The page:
Sunday, September 8, 2013

More reasons to be agrarian

Last time I tried to answer the question, "Why be agrarian?" I only managed to give one reason -- that land provides a measure of security that nothing else does, because land offers direct access to the goods of creation.  But there are a great many more reasons, so let's talk about a few of those.

First, I should define agrarian.  An agrarian is someone who values the small farm, and who believes in widespread land ownership to make farming possible for more people.

If you run a diversified small farm, you may be agrarian.

If you live on an acre or two and try to produce a little of your own food or other needs in your spare time, you're probably agrarian.

If you bypass the grocery store and buy your food from a local small farmer, that also counts as agrarian.

If you support legislation that supports small farms and encourages wider land ownership, you're agrarian -- whether you are looking for less regulation, like this law which I support, or more.

And if you deliberately avoid big-box stores and seek out small, local businesses, by analogy, I would still call you agrarian.  (I think the proper term here would be distributist, but I tend not to use that term because I am too free-market for most distributists.)

So why be agrarian?

*Because you want to be a producer, not a consumer.  If you desire to create things yourself instead of buying them, thus ending up with goods that have uniqueness and meaning instead of mass-produced articles, be agrarian.

*Because you don't want to be a wage slave.  I think it's funny that anarcho-capitalists think that having to pull over when a cop car flashes its lights is slavery, but having to wear a tie or lose your livelihood is simply employment.  When you have no property, you don't have a choice whether to work or not, and so you have to kiss up to the people you work for.  Some people don't mind that.  For some of us, it gets awfully old.

*Because you don't like the industrial food system and want to opt out.  The more you learn about it, the less you want to participate in it.  (I just finished The Omnivore's Dilemma and highly recommend it -- that is, if you want to never go to McDonalds again.  I'm afraid it will spoil your appetite for some kinds of food.)  There's the corn additives in almost everything we eat.  There's the cruelty to animals that takes place in feedlots and egg factories.  The quality of the food is also very low -- in fact, the industrial system ensures that it will remain low.  When an apple is sold without any reference to how it was produced, all apples, high and low quality, will sell for the same price.  Therefore there is zero incentive to grow a high-quality apple.

Last week, I bought a chicken from Aldi, as I always do, for 85 cents a pound.  This is an amazingly cheap price, but you get what you pay for.  When I unwrapped the chicken, I saw it had a massive bruise on one wing.  What happened to this poor chicken?  I'll never know, but it made me feel ill and not at all like eating any.  I want the chickens I eat to run around happily eating bugs to the very end -- not battered by rough treatment or its cage mates.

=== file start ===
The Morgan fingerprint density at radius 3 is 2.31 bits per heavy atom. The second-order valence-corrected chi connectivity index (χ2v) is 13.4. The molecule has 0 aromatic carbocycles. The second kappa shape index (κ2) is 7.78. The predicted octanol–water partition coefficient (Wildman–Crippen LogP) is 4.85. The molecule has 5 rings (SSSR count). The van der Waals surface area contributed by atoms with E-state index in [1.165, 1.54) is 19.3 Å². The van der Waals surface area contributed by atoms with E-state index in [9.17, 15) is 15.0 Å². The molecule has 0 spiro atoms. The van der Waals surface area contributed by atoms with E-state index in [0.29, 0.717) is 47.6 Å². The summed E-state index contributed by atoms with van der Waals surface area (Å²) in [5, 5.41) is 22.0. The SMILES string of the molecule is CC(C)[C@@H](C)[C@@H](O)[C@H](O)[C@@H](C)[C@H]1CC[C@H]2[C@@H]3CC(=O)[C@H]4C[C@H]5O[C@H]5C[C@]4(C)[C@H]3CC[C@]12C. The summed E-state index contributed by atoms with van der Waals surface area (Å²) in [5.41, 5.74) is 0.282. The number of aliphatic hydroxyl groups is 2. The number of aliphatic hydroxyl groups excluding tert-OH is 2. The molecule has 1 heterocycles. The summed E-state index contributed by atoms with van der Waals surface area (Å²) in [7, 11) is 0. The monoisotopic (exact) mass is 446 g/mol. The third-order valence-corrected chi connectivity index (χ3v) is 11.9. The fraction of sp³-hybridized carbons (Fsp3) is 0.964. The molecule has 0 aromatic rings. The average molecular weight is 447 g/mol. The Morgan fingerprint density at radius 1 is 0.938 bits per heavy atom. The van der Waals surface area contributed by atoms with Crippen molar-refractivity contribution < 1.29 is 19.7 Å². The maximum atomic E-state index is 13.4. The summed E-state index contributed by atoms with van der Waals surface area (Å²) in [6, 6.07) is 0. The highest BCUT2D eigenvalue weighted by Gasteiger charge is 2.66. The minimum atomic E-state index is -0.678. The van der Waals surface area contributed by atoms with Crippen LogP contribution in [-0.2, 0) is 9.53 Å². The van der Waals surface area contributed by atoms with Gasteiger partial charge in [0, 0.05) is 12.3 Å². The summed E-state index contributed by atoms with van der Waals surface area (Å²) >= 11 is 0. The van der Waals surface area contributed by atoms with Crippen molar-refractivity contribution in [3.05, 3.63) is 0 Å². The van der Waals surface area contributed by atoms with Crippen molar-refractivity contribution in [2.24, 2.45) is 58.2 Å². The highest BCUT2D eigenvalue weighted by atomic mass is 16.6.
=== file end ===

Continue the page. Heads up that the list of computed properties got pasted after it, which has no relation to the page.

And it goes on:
When you grow your own chicken, or you buy a chicken from someone you know and trust, you don't wonder about this stuff.

*Because industrialism is a Ring of Gyges.  In The Republic, Plato tells the story of a shepherd who finds a ring that makes him invisible.  Naturally he immediately forsakes all morality: since he has no fear of being caught, he murders and steals with abandon.

Some people would be good even if no one was watching them.  But it's a fact that many people behave much worse when no one is watching them.  You can read up a bit on colonialism, and see how those considered good citizens and family men at home in Europe were capable of committing horrible crimes in Africa or India.  The same thing happens when the supply chain for a product stretches halfway around the globe and money changes hands in complex and non-public ways.  In a small village, if the grocer added sand to the sugar, it wouldn't take long for the villagers to wise up and go to his competitor instead.  Nowadays, most people have no idea what goes into their food, so they keep buying it.  It's come out recently that most of what is sold as honey is adulterated with some other sweetener or contains no honey at all.  Many expensive kinds of fish turn out to be other, cheaper fish.  Olive oil also tends to be cut with cheaper oils.

To turn more serious, some products we buy from around the world come with a connection to exploitation and injustice.  I've been reading an eye-opening book called The Land Grabbers which details human-rights abuses around the world.  The most blatant I've read about so far has been the outright theft of land from Cambodian peasants to plant sugarcane plantations.  The owners of the plantations are making vast amounts of money selling the sugar to developed nations.  I want no part in this.  But I can't seem to find out if the sugar I buy is from Cambodia or not.  It sure as heck isn't printed on the label.

I am a strong believer in the power of the boycott to stop injustice in the market.  However, it can be awfully hard to keep track of all the boycotts.  Was this shirt I want to buy made in that sweatshop in Bangladesh that had that fire where so many died?  How can I know?  Why not make my own shirt?

(As a side note, John told me about a solution to this problem described in The End is Near, and it's Going to Be Awesome: a credit card that keeps track of all your boycotts for you.  It does the research, lets you select what sorts of things you want to boycott (environmental degradation, human-rights abuses, abortion supporters, whatever you want) and then declines your purchases if you try to buy something you're boycotting.  Then it automatically sends an email to the producer of the item saying, "One of our customers wanted to buy X, but they won't because they are upset about how your company did Y."  After a few hundred letters like this, a company would start to change its ways.  This is an awesome idea and I only wish it were available in reality.)